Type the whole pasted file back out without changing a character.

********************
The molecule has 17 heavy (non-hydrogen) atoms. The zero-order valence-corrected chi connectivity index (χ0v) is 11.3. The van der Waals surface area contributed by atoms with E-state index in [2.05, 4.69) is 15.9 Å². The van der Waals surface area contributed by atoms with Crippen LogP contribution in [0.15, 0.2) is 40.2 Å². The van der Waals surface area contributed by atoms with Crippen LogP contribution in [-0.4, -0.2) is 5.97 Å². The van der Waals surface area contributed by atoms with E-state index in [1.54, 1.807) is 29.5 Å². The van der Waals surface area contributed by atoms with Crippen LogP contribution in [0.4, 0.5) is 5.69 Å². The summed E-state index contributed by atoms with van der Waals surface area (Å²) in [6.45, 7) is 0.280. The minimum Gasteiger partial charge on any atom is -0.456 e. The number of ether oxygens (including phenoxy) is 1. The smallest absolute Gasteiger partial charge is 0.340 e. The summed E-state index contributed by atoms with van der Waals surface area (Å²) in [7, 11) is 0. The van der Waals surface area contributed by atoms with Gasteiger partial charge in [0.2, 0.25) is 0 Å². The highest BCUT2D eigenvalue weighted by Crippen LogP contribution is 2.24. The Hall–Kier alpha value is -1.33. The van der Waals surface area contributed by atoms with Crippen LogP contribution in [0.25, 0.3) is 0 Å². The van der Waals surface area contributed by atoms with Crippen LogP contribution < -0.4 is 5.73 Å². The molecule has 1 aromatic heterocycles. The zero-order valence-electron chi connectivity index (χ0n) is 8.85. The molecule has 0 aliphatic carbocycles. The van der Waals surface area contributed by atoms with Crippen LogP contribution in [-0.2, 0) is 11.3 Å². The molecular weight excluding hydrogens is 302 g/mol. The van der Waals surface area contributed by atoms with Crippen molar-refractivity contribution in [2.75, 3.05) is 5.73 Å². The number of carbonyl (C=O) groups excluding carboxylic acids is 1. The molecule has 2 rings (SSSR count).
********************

The molecule has 17 heavy (non-hydrogen) atoms. The zero-order valence-corrected chi connectivity index (χ0v) is 11.3. The van der Waals surface area contributed by atoms with E-state index in [2.05, 4.69) is 15.9 Å². The van der Waals surface area contributed by atoms with Crippen LogP contribution in [0.15, 0.2) is 40.2 Å². The van der Waals surface area contributed by atoms with Crippen LogP contribution in [-0.4, -0.2) is 5.97 Å². The van der Waals surface area contributed by atoms with E-state index in [1.54, 1.807) is 29.5 Å². The van der Waals surface area contributed by atoms with Crippen LogP contribution in [0.4, 0.5) is 5.69 Å². The summed E-state index contributed by atoms with van der Waals surface area (Å²) in [6.45, 7) is 0.280. The minimum Gasteiger partial charge on any atom is -0.456 e. The number of ether oxygens (including phenoxy) is 1. The smallest absolute Gasteiger partial charge is 0.340 e. The summed E-state index contributed by atoms with van der Waals surface area (Å²) in [7, 11) is 0. The van der Waals surface area contributed by atoms with Gasteiger partial charge in [0.2, 0.25) is 0 Å². The highest BCUT2D eigenvalue weighted by Crippen LogP contribution is 2.24. The Hall–Kier alpha value is -1.33. The van der Waals surface area contributed by atoms with Crippen LogP contribution in [0.25, 0.3) is 0 Å². The van der Waals surface area contributed by atoms with Crippen LogP contribution < -0.4 is 5.73 Å². The molecule has 1 aromatic heterocycles. The zero-order valence-electron chi connectivity index (χ0n) is 8.85. The molecule has 0 aliphatic carbocycles. The van der Waals surface area contributed by atoms with Crippen LogP contribution in [-0.2, 0) is 11.3 Å². The molecular weight excluding hydrogens is 302 g/mol. The van der Waals surface area contributed by atoms with Crippen molar-refractivity contribution in [2.75, 3.05) is 5.73 Å². The number of carbonyl (C=O) groups excluding carboxylic acids is 1. The molecule has 2 rings (SSSR count).